Plant a large weight of seed

It takes a lot of seeds per acre to make sure an area fills in with native plants, not weeds.

IMG_3056 mixing seed

In the photo, around 3,000 pounds of hand collected seed is being mixed on the floor.   There is over 125 species in this dry-mesic seed mix.  Some of the barrels have just one species of seed. In a new planting that was a former row crop field, we are planting 40 to 60 pounds per acre.  We don’t clean our seed so perhaps 40% of that bulk weight is chaff.  The bottom line is this is a lot of seed per acre.

Further west of Nachusa, Chris Helzer in dry Nebraska is getting solid results using much less seed per acre on sandy soils.

When we look back on our past plantings we feel confident that poor plantings often resulted from “spreading our seed too thin”, the metaphor made real.


About Grassland Restoration Network blog

Bill Kleiman publishes this blog. Bill's daytime job is manager of Nachusa Grasslands. We are looking for guest authors on various topics of grassland habitat restoration. Contact me with your ideas or drafts.
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5 Responses to Plant a large weight of seed

  1. Chris Helzer says:

    Yep. We can afford to wait for the seedings to establish slowly here in Nebraska (and can thus use lighter seeding rates), largely because we have less aggressive perennial weeds, I think. The major exotic species in our early seedings are annuals and biennials, and they eventually are outcompeted by our native prairie species. Bill’s got a much more aggressive suite of invaders and has to choke them out with a heavy seeding of native plants. Nachusa’s plantings are some of the best around, if not the best, so it clearly works.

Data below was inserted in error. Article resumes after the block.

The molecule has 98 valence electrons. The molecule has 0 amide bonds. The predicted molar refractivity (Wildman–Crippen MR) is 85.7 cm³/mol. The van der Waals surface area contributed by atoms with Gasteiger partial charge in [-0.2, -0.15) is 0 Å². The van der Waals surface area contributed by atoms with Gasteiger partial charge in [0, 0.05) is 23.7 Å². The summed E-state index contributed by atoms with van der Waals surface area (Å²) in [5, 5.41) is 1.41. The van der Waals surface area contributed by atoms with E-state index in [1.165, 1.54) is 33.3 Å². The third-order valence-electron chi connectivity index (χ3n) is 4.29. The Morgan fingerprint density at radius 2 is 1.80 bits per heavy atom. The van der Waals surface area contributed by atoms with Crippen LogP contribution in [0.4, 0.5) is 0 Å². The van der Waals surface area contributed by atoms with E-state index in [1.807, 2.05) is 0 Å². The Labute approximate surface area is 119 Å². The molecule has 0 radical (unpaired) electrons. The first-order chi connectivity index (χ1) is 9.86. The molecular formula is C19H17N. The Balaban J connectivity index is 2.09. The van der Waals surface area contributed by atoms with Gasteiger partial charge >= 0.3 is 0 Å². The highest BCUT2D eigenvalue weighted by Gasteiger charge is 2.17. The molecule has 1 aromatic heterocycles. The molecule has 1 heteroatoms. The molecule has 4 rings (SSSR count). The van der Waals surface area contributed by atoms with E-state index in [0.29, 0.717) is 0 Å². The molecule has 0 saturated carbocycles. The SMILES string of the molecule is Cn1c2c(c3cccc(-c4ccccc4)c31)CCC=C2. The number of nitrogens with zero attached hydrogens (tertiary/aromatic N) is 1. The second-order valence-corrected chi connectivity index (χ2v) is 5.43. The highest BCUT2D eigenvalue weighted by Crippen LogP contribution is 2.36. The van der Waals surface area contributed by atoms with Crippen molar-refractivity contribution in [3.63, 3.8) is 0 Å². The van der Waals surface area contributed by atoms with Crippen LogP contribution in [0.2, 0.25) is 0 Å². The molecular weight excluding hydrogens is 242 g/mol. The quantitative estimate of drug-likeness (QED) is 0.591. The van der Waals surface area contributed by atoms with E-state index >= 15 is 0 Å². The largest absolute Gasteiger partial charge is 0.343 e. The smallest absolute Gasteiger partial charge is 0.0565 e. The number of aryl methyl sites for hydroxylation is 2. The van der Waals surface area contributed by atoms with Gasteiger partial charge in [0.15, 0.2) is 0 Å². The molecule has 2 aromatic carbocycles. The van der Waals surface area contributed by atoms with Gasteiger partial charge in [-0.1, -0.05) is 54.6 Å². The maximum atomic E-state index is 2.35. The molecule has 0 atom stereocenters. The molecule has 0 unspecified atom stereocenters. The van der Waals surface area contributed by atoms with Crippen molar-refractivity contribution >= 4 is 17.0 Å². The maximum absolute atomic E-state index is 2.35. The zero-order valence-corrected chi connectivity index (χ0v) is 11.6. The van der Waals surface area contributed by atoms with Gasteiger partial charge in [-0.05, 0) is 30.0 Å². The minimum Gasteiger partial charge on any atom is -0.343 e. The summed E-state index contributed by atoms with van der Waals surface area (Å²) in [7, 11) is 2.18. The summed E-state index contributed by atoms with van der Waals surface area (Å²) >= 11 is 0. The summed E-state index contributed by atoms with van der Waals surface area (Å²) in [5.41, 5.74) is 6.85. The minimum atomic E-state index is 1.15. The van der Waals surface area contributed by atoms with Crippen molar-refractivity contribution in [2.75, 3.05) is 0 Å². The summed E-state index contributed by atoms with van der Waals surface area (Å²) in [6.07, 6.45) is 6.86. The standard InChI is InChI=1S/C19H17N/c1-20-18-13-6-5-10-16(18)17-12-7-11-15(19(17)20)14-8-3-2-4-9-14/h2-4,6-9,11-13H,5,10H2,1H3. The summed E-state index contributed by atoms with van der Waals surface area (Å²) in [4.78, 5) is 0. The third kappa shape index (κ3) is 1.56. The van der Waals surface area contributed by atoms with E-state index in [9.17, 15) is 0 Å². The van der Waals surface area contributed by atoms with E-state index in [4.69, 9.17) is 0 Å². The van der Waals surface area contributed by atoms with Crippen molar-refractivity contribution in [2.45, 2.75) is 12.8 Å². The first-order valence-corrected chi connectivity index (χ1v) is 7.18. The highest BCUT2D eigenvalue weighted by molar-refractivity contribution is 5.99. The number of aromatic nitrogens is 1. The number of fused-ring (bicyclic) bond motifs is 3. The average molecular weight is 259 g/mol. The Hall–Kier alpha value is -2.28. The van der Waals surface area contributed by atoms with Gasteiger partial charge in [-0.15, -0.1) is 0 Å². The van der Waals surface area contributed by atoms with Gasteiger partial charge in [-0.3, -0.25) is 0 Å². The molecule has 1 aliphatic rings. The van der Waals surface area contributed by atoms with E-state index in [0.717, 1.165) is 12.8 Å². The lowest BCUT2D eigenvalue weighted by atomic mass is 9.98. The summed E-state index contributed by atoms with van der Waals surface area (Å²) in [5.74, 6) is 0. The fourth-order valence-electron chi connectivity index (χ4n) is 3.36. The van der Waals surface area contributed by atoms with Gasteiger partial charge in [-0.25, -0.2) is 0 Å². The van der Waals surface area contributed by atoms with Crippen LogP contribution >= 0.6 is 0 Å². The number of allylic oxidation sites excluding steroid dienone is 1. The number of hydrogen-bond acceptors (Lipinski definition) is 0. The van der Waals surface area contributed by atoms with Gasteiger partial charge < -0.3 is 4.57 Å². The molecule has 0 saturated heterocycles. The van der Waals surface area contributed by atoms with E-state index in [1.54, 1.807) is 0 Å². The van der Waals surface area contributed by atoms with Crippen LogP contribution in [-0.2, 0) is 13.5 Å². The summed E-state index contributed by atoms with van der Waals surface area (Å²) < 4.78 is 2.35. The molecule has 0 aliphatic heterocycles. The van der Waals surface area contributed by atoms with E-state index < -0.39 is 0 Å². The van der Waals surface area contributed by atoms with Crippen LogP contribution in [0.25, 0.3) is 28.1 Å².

2. Interesting info. What role does fire play in starting a prairie area? I remember that in some cases seed won’t germinate without fire, and I know it will control invasives in some way/s but I’m wondering can fire be used to reduce the need for large amounts of seed in starting a plot?

    • Bill Kleiman says:

      I think getting a fire regime established ASAP is a good idea. For prairie plantings in newly retired row crop fields we often get fire to blacken on year two or three. For overseeding into established sod I expect fire is very important to help “weaken” the sod and make space for your seed. I would not change my seeding rate based on whether fire was started or not, but I would expect a poor result without fire.

  3. Korie says:

    I have found fire greatly aids in recruitment and establishment in a reconstruction situation. I try to burn a newly planted prairie ASAP…usually year 2 you can get a spotty fire and by year 3 you can get a complete burn.

    Are you guys seeding that many pounds all at once, or are you taking seed from multi-year harvests and “raining seed” through the course of the first 2 or 3 years to come up with those high seeding numbers?

    I am also curious about your mowing regime (if any) that you apply the first few years, given the aggressive nature of your exotics. I am still on the fence about mowing, it seems to make the weed canopy thicker with some species and it lessons the chance you can get a fire going in year 2.

    • Bill Kleiman says:

      On seeding, We tend to put all the seed on the ground on the first year, with the assumption that our best germination success will be early in the restoration. Often we will overseed too, espcecially when the planting is less than desired, or we have harvested something neat we want to add.

      On mowing, we don’t think mowing is needed during the first growing season. We do like to mow during the first winter to knock down the tall marestail (Erigeron) weed stems, otherwise the stems are in the way of scouting for weeds during year two, and they can poke your eyes. After year two fire usually blackens.

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